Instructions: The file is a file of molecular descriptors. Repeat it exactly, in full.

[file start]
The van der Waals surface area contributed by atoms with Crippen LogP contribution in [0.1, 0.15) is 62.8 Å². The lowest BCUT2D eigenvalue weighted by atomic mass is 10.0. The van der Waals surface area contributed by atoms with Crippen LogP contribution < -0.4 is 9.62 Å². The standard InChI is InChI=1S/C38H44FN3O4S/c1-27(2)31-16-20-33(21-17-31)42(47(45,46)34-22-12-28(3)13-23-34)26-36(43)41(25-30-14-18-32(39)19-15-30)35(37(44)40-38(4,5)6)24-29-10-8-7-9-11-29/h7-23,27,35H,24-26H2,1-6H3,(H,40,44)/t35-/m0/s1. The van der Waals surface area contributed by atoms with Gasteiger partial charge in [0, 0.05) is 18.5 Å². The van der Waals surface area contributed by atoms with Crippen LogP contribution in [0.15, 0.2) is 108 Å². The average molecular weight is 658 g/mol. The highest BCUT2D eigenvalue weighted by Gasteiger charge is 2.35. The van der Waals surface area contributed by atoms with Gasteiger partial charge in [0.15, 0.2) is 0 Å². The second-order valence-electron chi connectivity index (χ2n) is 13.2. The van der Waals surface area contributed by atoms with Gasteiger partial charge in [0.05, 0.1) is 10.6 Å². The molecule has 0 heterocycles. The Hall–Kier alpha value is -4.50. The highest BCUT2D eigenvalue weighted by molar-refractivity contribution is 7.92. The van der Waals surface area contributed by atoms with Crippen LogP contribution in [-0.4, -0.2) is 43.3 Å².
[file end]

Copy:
The van der Waals surface area contributed by atoms with Crippen LogP contribution in [0.1, 0.15) is 62.8 Å². The lowest BCUT2D eigenvalue weighted by atomic mass is 10.0. The van der Waals surface area contributed by atoms with Crippen LogP contribution < -0.4 is 9.62 Å². The standard InChI is InChI=1S/C38H44FN3O4S/c1-27(2)31-16-20-33(21-17-31)42(47(45,46)34-22-12-28(3)13-23-34)26-36(43)41(25-30-14-18-32(39)19-15-30)35(37(44)40-38(4,5)6)24-29-10-8-7-9-11-29/h7-23,27,35H,24-26H2,1-6H3,(H,40,44)/t35-/m0/s1. The van der Waals surface area contributed by atoms with Gasteiger partial charge in [0, 0.05) is 18.5 Å². The van der Waals surface area contributed by atoms with Crippen LogP contribution in [0.15, 0.2) is 108 Å². The average molecular weight is 658 g/mol. The highest BCUT2D eigenvalue weighted by Gasteiger charge is 2.35. The van der Waals surface area contributed by atoms with Gasteiger partial charge in [0.15, 0.2) is 0 Å². The second-order valence-electron chi connectivity index (χ2n) is 13.2. The van der Waals surface area contributed by atoms with Gasteiger partial charge in [0.05, 0.1) is 10.6 Å². The molecule has 0 heterocycles. The Hall–Kier alpha value is -4.50. The highest BCUT2D eigenvalue weighted by molar-refractivity contribution is 7.92. The van der Waals surface area contributed by atoms with Crippen LogP contribution in [-0.4, -0.2) is 43.3 Å².